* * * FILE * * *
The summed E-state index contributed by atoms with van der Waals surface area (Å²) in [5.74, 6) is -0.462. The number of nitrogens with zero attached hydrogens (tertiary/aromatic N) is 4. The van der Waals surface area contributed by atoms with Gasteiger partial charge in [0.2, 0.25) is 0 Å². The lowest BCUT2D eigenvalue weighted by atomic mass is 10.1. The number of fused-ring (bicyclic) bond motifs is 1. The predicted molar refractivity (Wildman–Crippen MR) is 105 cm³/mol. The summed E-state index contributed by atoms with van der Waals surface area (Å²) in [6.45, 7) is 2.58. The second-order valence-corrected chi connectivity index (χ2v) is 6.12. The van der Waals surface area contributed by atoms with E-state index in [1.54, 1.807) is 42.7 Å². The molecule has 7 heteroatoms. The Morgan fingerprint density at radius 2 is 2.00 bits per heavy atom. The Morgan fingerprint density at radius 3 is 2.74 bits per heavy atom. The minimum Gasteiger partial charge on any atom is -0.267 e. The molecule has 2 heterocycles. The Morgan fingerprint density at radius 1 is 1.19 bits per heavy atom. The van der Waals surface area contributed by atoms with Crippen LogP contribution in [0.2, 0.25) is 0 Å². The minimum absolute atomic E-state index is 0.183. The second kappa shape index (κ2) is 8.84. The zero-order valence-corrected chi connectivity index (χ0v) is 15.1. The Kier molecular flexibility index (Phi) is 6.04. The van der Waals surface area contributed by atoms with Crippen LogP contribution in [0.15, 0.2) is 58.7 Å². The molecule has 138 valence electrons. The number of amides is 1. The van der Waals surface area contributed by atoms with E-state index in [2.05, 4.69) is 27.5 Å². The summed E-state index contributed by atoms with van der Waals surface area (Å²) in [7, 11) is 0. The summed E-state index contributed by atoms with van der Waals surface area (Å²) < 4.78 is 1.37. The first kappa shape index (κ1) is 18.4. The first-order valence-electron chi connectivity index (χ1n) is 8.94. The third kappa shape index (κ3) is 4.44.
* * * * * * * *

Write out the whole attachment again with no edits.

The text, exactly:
The summed E-state index contributed by atoms with van der Waals surface area (Å²) in [5.74, 6) is -0.462. The number of nitrogens with zero attached hydrogens (tertiary/aromatic N) is 4. The van der Waals surface area contributed by atoms with Gasteiger partial charge in [0.2, 0.25) is 0 Å². The lowest BCUT2D eigenvalue weighted by atomic mass is 10.1. The number of fused-ring (bicyclic) bond motifs is 1. The predicted molar refractivity (Wildman–Crippen MR) is 105 cm³/mol. The summed E-state index contributed by atoms with van der Waals surface area (Å²) in [6.45, 7) is 2.58. The second-order valence-corrected chi connectivity index (χ2v) is 6.12. The van der Waals surface area contributed by atoms with E-state index in [1.54, 1.807) is 42.7 Å². The molecule has 7 heteroatoms. The Morgan fingerprint density at radius 2 is 2.00 bits per heavy atom. The Morgan fingerprint density at radius 3 is 2.74 bits per heavy atom. The minimum Gasteiger partial charge on any atom is -0.267 e. The molecule has 2 heterocycles. The Morgan fingerprint density at radius 1 is 1.19 bits per heavy atom. The van der Waals surface area contributed by atoms with Crippen LogP contribution in [0.2, 0.25) is 0 Å². The minimum absolute atomic E-state index is 0.183. The second kappa shape index (κ2) is 8.84. The zero-order valence-corrected chi connectivity index (χ0v) is 15.1. The Kier molecular flexibility index (Phi) is 6.04. The van der Waals surface area contributed by atoms with Crippen LogP contribution in [0.15, 0.2) is 58.7 Å². The molecule has 138 valence electrons. The number of amides is 1. The van der Waals surface area contributed by atoms with E-state index in [2.05, 4.69) is 27.5 Å². The summed E-state index contributed by atoms with van der Waals surface area (Å²) in [7, 11) is 0. The summed E-state index contributed by atoms with van der Waals surface area (Å²) < 4.78 is 1.37. The first kappa shape index (κ1) is 18.4. The first-order valence-electron chi connectivity index (χ1n) is 8.94. The third kappa shape index (κ3) is 4.44.